Kelly Marsh-Taitano (left) Rear Admiral Shoshana Chatfield
As the Naval Facilities Engineering Command (NAVFAC) is announcing a $40 million contract with a Hawaii-based firm for support of its environmental restoration program in the Pacific, environmental advocates from the Guam Prutehi Litekyan-Save Ritidian group are expressing disappointment over a meeting with Rear Admiral Shoshana Chatfield over the firing range issue.
NAVFAC did not mention Ritidian as part of the work to be done by Element Environmental LLC of Aiea, Hawaii. "The work to be performed provides for conducting environmental and safety related studies at various locations," the release said. "The services may include the preparation of analytical studies, reports and management plans; technical evaluations; permit applications, preliminary engineering designs; cost estimates and supporting documents for corrective projects; and performing monitoring, testing and inspection actions."
Meanwhile, the Save Ritidian group was much more specific about its objections to the Live Fire Training Range Complex at Tailålo (Northwest Field) with direct and indirect impacts to Urunao, Ritidian, Pahon and Inapsan.
"The group met with [Joint Region Marianas Commander] Rear Admiral [Shoshana] Chatfield about these concerns and asked for a pause in the ongoing construction activity to prevent irrevocable environmental and cultural damage. Prutehi Litekyan-Save Ritidian continues to ask that DOD live up to the One Guam principle that DoD committed itself to at the outset of the military build up. The principle of One Guam is essentially that the military build-up be is as good for us outside the fence as it is for those inside the fence."
"Out of all the many choices that DoD has on Guam," the Save Ritidian release continues, "including expanding the four or five existing ranges, DOD selected the site that their own studies very clearly say will cause the most harm during construction and the most harm for the decades they will operate a Live Fire Training Range Complex. When Prutehi Litekyan asked DoD representatives at yesterday’s meeting why they chose the most harmful choice, they offered no answer. By choosing to cause the most irreparable harm, DoD is asking our community to sacrifice our one special place that we’ve held in trust for our children because it is convenient for them. This is absolutely not as good for us outside the fence as it is for those inside the fence.
"Prutehi Litekyan pointed out to Admiral Chatfield and her aides that there is no rush in causing irreparable damage to Tailålo, Urunao, Litekyan, Pahon, and Inapsan since the marines are not even scheduled to arrive on Guam until 2025 or later. Prutehi Litekyan has asked for a pause in the preconstruction activities and stop its irreparable destruction so that both sides have an opportunity to forge a way forward that truly is a One Guam approach. Prutehi Litekyan also asked for the pause in light of the pending lawsuit in the Northern Mariana Islands that may change the trajectory of the sites selected for the military build-up throughout the Marianas.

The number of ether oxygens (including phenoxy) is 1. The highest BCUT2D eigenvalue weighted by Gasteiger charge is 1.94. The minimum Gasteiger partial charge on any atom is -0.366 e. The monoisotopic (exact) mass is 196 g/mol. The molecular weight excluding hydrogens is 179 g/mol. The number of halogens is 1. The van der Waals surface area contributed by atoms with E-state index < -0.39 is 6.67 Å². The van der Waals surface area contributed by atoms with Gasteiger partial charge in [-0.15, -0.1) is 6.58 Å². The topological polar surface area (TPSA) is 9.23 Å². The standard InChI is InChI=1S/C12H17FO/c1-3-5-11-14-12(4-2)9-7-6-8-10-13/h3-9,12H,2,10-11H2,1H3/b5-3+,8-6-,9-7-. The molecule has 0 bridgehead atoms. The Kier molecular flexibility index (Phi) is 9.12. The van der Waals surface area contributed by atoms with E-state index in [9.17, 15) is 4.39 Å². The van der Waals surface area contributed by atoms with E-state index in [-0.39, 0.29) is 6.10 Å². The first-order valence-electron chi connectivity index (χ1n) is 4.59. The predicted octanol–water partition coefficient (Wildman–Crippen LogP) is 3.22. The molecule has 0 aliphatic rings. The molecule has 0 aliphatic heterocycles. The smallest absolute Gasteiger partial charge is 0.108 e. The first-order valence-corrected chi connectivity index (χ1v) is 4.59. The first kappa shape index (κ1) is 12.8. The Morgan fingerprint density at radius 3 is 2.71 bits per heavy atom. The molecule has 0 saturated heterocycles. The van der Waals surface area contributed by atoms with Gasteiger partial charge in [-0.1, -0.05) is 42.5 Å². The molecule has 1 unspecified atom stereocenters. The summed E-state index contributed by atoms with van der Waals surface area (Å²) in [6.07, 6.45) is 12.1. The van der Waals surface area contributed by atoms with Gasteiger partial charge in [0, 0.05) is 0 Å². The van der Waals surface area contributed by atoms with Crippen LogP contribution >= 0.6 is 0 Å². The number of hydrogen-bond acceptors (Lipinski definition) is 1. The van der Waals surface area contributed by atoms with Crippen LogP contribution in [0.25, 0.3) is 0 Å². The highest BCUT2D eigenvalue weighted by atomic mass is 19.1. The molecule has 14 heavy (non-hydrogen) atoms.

"DoD’s response however, was to explain how they are planning to be careful and to mitigate the harm they were creating. When Prutehi Litekyan noted that this involved bulldozing some of the special elements of our environment including a limestone forest that took thousands of years to develop, DoD responded that clearing the forest would be an exciting opportunity for scientists and others to experiment with how to recreate, in a laboratory of sorts, over the next many decades, a forest that was naturally created over thousands of years. DoD’s position was tantamount to cutting down a 3,000 year old redwood tree just to see if it can be recreated.
"When Prutehi Litekyan pressed that what it really wanted answers to why DoD chose the site that causes the most harm, the meeting was abruptly ended and the members were escorted to the parking lot by the Rear Admiral herself."
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Meanwhile Vice Speaker Therese M. Terlaje, chairperson of the legislative committee on Culture and Justice, urged Gov, Eddie Baza Calvo to consider the irreversible impacts to historic sites, the environment, and ancestral lands with the clearing of limestone forests in Finegayan and Northwest Field for construction of the cantonment and Live-Fire Training Range Complex.
In her letter to Calvo on Wednesday, Terlaje asked the governor to consider the following:
- That promises in the Programmatic Agreement have not been kept by the military;
- That the discovery of additional historic properties at Northwest Field may require reconsideration;
- That the CNMI pending lawsuit may directly impact these firing ranges;
- That the planned destruction of 187 acres of limestone forest at Northwest Field and the clearing of 683 acres of limestone forest in Finegayan are irreversible;
- That Guam has a longstanding policy to defend Ritidian from federal control; nd
- That the relocation will not begin until 2020
“Certainly the destruction of our limestone forest and wildlife refuge can be put on hold temporarily, while the leaders of Guam work cohesively with government agency leaders and the people of Guam to ensure the preservation of our ancient villages and pristine resource,” Terlaje wrote.
Terlaje also requested that these issues regarding Ritidian be addressed in the Governor’s discussions in Washington D.C., together with the economic impacts of the denial of H-2B visas and the payment of War Claims out of Section 30 funds owed to Guam. “Settlement should include justice for the original landowners, preservation of historic sites, and protection of our limestone forests,” Terlaje said.